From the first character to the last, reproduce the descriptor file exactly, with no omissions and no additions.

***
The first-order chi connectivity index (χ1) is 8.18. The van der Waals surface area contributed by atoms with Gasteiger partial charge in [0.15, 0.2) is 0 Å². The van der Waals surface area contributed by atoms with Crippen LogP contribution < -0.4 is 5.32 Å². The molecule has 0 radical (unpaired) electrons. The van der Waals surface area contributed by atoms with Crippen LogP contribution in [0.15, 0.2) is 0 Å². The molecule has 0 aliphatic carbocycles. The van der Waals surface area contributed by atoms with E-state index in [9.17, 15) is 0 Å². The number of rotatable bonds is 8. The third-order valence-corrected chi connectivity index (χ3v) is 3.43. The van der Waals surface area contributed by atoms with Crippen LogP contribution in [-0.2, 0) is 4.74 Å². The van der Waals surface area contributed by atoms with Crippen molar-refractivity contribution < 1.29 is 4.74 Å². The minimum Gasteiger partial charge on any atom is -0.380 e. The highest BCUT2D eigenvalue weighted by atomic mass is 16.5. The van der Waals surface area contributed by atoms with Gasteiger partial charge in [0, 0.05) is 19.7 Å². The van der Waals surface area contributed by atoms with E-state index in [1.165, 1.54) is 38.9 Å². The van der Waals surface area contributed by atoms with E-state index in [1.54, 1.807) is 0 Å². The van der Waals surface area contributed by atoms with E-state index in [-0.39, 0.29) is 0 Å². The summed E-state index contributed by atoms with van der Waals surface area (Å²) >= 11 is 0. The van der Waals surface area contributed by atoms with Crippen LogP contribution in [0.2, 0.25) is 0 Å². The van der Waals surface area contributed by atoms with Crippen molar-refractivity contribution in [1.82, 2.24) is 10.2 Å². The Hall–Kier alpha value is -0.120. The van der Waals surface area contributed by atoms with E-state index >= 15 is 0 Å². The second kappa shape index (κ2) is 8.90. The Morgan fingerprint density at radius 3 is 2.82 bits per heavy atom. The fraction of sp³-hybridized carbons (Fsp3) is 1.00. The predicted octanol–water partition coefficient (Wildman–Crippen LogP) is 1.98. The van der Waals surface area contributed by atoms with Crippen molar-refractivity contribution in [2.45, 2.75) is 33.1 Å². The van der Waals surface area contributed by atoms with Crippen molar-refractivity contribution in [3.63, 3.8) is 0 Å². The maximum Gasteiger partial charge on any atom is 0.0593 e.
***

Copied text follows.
The first-order chi connectivity index (χ1) is 8.18. The van der Waals surface area contributed by atoms with Gasteiger partial charge in [0.15, 0.2) is 0 Å². The van der Waals surface area contributed by atoms with Crippen LogP contribution < -0.4 is 5.32 Å². The molecule has 0 radical (unpaired) electrons. The van der Waals surface area contributed by atoms with Crippen LogP contribution in [0.15, 0.2) is 0 Å². The molecule has 0 aliphatic carbocycles. The van der Waals surface area contributed by atoms with E-state index in [9.17, 15) is 0 Å². The number of rotatable bonds is 8. The third-order valence-corrected chi connectivity index (χ3v) is 3.43. The van der Waals surface area contributed by atoms with Crippen LogP contribution in [-0.2, 0) is 4.74 Å². The van der Waals surface area contributed by atoms with Crippen molar-refractivity contribution < 1.29 is 4.74 Å². The minimum Gasteiger partial charge on any atom is -0.380 e. The highest BCUT2D eigenvalue weighted by atomic mass is 16.5. The van der Waals surface area contributed by atoms with Gasteiger partial charge in [0, 0.05) is 19.7 Å². The van der Waals surface area contributed by atoms with E-state index in [1.165, 1.54) is 38.9 Å². The van der Waals surface area contributed by atoms with E-state index in [1.54, 1.807) is 0 Å². The van der Waals surface area contributed by atoms with E-state index in [-0.39, 0.29) is 0 Å². The summed E-state index contributed by atoms with van der Waals surface area (Å²) >= 11 is 0. The van der Waals surface area contributed by atoms with Crippen LogP contribution in [0.2, 0.25) is 0 Å². The van der Waals surface area contributed by atoms with Crippen molar-refractivity contribution in [1.82, 2.24) is 10.2 Å². The Hall–Kier alpha value is -0.120. The van der Waals surface area contributed by atoms with E-state index >= 15 is 0 Å². The second kappa shape index (κ2) is 8.90. The Morgan fingerprint density at radius 3 is 2.82 bits per heavy atom. The fraction of sp³-hybridized carbons (Fsp3) is 1.00. The predicted octanol–water partition coefficient (Wildman–Crippen LogP) is 1.98. The van der Waals surface area contributed by atoms with Crippen molar-refractivity contribution in [2.45, 2.75) is 33.1 Å². The van der Waals surface area contributed by atoms with Crippen molar-refractivity contribution in [3.63, 3.8) is 0 Å². The maximum Gasteiger partial charge on any atom is 0.0593 e.